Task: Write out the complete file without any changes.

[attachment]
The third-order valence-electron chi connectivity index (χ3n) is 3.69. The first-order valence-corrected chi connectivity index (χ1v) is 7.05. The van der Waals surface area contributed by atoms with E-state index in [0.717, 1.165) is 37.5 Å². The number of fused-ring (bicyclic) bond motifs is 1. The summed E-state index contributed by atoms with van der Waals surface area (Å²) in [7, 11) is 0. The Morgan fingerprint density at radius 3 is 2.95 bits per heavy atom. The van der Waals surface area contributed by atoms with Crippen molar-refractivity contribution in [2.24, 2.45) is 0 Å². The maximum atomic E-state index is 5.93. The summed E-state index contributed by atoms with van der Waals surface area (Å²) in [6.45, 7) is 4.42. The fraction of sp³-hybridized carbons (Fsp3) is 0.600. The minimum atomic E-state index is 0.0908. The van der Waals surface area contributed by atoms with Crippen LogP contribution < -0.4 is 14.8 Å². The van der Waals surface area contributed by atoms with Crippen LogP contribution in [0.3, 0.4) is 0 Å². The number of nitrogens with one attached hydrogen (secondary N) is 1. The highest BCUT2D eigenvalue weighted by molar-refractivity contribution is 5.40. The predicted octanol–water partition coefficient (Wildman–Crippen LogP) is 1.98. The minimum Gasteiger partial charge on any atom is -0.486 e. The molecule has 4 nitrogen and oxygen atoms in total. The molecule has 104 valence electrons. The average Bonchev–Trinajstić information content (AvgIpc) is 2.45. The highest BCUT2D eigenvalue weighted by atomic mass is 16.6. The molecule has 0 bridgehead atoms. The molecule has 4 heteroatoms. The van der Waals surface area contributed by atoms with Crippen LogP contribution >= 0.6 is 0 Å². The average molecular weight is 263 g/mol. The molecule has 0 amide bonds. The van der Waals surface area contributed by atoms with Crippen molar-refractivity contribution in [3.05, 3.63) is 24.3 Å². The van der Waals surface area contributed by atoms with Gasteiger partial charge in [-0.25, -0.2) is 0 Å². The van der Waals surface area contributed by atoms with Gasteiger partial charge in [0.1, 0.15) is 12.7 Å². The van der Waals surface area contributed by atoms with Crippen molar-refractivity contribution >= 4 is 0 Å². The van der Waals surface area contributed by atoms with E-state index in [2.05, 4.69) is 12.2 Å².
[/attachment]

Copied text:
The third-order valence-electron chi connectivity index (χ3n) is 3.69. The first-order valence-corrected chi connectivity index (χ1v) is 7.05. The van der Waals surface area contributed by atoms with E-state index in [0.717, 1.165) is 37.5 Å². The number of fused-ring (bicyclic) bond motifs is 1. The summed E-state index contributed by atoms with van der Waals surface area (Å²) in [7, 11) is 0. The Morgan fingerprint density at radius 3 is 2.95 bits per heavy atom. The van der Waals surface area contributed by atoms with Crippen molar-refractivity contribution in [2.24, 2.45) is 0 Å². The maximum atomic E-state index is 5.93. The summed E-state index contributed by atoms with van der Waals surface area (Å²) in [6.45, 7) is 4.42. The fraction of sp³-hybridized carbons (Fsp3) is 0.600. The minimum atomic E-state index is 0.0908. The van der Waals surface area contributed by atoms with Crippen LogP contribution < -0.4 is 14.8 Å². The van der Waals surface area contributed by atoms with Crippen LogP contribution in [0.3, 0.4) is 0 Å². The number of nitrogens with one attached hydrogen (secondary N) is 1. The highest BCUT2D eigenvalue weighted by molar-refractivity contribution is 5.40. The predicted octanol–water partition coefficient (Wildman–Crippen LogP) is 1.98. The minimum Gasteiger partial charge on any atom is -0.486 e. The molecule has 4 nitrogen and oxygen atoms in total. The molecule has 104 valence electrons. The average Bonchev–Trinajstić information content (AvgIpc) is 2.45. The highest BCUT2D eigenvalue weighted by atomic mass is 16.6. The molecule has 0 bridgehead atoms. The molecule has 4 heteroatoms. The van der Waals surface area contributed by atoms with Crippen LogP contribution >= 0.6 is 0 Å². The average molecular weight is 263 g/mol. The molecule has 0 amide bonds. The van der Waals surface area contributed by atoms with Crippen molar-refractivity contribution in [3.05, 3.63) is 24.3 Å². The van der Waals surface area contributed by atoms with Gasteiger partial charge in [-0.25, -0.2) is 0 Å². The van der Waals surface area contributed by atoms with Gasteiger partial charge in [0.1, 0.15) is 12.7 Å². The van der Waals surface area contributed by atoms with Crippen molar-refractivity contribution >= 4 is 0 Å². The van der Waals surface area contributed by atoms with E-state index in [2.05, 4.69) is 12.2 Å².